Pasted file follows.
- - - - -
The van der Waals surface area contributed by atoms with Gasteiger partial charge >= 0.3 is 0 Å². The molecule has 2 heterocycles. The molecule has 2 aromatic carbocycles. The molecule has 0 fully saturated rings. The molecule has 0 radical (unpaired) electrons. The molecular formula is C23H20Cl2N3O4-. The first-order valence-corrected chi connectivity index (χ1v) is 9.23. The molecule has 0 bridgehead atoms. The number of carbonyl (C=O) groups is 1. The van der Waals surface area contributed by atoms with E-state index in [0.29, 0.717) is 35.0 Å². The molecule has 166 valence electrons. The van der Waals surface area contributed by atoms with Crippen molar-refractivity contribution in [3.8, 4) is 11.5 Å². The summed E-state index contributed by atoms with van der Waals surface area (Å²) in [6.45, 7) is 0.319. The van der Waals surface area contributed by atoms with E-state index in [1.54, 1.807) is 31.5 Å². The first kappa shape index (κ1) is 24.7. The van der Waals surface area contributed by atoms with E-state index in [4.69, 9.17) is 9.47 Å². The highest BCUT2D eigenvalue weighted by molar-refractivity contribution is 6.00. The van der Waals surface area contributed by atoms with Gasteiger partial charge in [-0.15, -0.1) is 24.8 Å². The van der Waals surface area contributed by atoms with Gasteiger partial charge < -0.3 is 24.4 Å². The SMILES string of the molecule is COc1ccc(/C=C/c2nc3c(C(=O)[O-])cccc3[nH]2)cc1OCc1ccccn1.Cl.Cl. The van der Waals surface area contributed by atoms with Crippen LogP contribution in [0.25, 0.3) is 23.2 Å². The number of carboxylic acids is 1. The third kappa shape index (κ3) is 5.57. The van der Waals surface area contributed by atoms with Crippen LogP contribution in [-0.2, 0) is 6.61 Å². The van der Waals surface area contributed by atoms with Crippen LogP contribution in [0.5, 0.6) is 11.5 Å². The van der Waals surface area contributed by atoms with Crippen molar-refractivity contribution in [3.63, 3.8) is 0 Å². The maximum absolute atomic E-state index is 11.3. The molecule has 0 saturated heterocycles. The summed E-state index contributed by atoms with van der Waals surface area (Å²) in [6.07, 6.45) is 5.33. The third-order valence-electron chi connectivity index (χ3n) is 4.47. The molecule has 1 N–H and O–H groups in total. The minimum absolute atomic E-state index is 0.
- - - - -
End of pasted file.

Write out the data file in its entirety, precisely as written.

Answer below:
The van der Waals surface area contributed by atoms with Gasteiger partial charge >= 0.3 is 0 Å². The molecule has 2 heterocycles. The molecule has 2 aromatic carbocycles. The molecule has 0 fully saturated rings. The molecule has 0 radical (unpaired) electrons. The molecular formula is C23H20Cl2N3O4-. The first-order valence-corrected chi connectivity index (χ1v) is 9.23. The molecule has 0 bridgehead atoms. The number of carbonyl (C=O) groups is 1. The van der Waals surface area contributed by atoms with E-state index in [0.29, 0.717) is 35.0 Å². The molecule has 166 valence electrons. The van der Waals surface area contributed by atoms with Crippen molar-refractivity contribution in [3.8, 4) is 11.5 Å². The summed E-state index contributed by atoms with van der Waals surface area (Å²) in [6.45, 7) is 0.319. The van der Waals surface area contributed by atoms with E-state index in [1.54, 1.807) is 31.5 Å². The first kappa shape index (κ1) is 24.7. The van der Waals surface area contributed by atoms with E-state index in [4.69, 9.17) is 9.47 Å². The highest BCUT2D eigenvalue weighted by molar-refractivity contribution is 6.00. The van der Waals surface area contributed by atoms with Gasteiger partial charge in [-0.15, -0.1) is 24.8 Å². The van der Waals surface area contributed by atoms with Gasteiger partial charge < -0.3 is 24.4 Å². The SMILES string of the molecule is COc1ccc(/C=C/c2nc3c(C(=O)[O-])cccc3[nH]2)cc1OCc1ccccn1.Cl.Cl. The van der Waals surface area contributed by atoms with Crippen LogP contribution in [0.25, 0.3) is 23.2 Å². The number of carboxylic acids is 1. The third kappa shape index (κ3) is 5.57. The van der Waals surface area contributed by atoms with Crippen LogP contribution in [-0.2, 0) is 6.61 Å². The van der Waals surface area contributed by atoms with Crippen LogP contribution in [0.5, 0.6) is 11.5 Å². The van der Waals surface area contributed by atoms with Crippen molar-refractivity contribution in [3.63, 3.8) is 0 Å². The maximum absolute atomic E-state index is 11.3. The molecule has 0 saturated heterocycles. The summed E-state index contributed by atoms with van der Waals surface area (Å²) in [6.07, 6.45) is 5.33. The third-order valence-electron chi connectivity index (χ3n) is 4.47. The molecule has 1 N–H and O–H groups in total. The minimum absolute atomic E-state index is 0.